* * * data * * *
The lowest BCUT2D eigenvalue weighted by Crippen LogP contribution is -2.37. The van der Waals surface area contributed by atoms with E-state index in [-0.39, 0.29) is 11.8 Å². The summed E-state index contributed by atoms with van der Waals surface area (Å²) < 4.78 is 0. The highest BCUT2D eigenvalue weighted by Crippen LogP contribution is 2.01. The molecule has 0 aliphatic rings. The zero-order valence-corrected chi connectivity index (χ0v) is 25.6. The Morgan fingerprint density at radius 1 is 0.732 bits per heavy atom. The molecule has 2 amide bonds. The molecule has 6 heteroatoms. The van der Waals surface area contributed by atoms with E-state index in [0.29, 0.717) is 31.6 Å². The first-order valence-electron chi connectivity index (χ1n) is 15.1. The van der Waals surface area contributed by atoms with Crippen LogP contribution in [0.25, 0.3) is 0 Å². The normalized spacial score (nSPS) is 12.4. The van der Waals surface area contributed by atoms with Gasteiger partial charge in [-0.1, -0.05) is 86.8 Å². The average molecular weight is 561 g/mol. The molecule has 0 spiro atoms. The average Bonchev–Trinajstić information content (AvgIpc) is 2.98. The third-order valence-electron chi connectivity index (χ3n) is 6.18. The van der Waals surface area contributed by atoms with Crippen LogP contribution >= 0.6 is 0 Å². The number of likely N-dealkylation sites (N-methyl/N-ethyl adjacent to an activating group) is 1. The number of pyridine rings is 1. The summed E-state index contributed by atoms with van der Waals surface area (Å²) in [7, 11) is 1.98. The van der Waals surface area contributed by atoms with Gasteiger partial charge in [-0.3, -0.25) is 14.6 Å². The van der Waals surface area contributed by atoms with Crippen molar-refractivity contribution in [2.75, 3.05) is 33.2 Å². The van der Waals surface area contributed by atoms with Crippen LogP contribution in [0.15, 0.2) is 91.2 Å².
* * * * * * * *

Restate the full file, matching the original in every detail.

The lowest BCUT2D eigenvalue weighted by Crippen LogP contribution is -2.37. The van der Waals surface area contributed by atoms with E-state index in [-0.39, 0.29) is 11.8 Å². The summed E-state index contributed by atoms with van der Waals surface area (Å²) < 4.78 is 0. The highest BCUT2D eigenvalue weighted by Crippen LogP contribution is 2.01. The molecule has 0 aliphatic rings. The zero-order valence-corrected chi connectivity index (χ0v) is 25.6. The Morgan fingerprint density at radius 1 is 0.732 bits per heavy atom. The molecule has 2 amide bonds. The molecule has 6 heteroatoms. The van der Waals surface area contributed by atoms with E-state index in [0.29, 0.717) is 31.6 Å². The first-order valence-electron chi connectivity index (χ1n) is 15.1. The van der Waals surface area contributed by atoms with Crippen LogP contribution in [0.25, 0.3) is 0 Å². The normalized spacial score (nSPS) is 12.4. The van der Waals surface area contributed by atoms with Gasteiger partial charge in [-0.1, -0.05) is 86.8 Å². The average molecular weight is 561 g/mol. The molecule has 0 spiro atoms. The average Bonchev–Trinajstić information content (AvgIpc) is 2.98. The third-order valence-electron chi connectivity index (χ3n) is 6.18. The van der Waals surface area contributed by atoms with Crippen LogP contribution >= 0.6 is 0 Å². The number of likely N-dealkylation sites (N-methyl/N-ethyl adjacent to an activating group) is 1. The number of pyridine rings is 1. The summed E-state index contributed by atoms with van der Waals surface area (Å²) in [7, 11) is 1.98. The van der Waals surface area contributed by atoms with Gasteiger partial charge in [-0.3, -0.25) is 14.6 Å². The van der Waals surface area contributed by atoms with Crippen molar-refractivity contribution in [2.75, 3.05) is 33.2 Å². The van der Waals surface area contributed by atoms with Crippen LogP contribution in [0.15, 0.2) is 91.2 Å².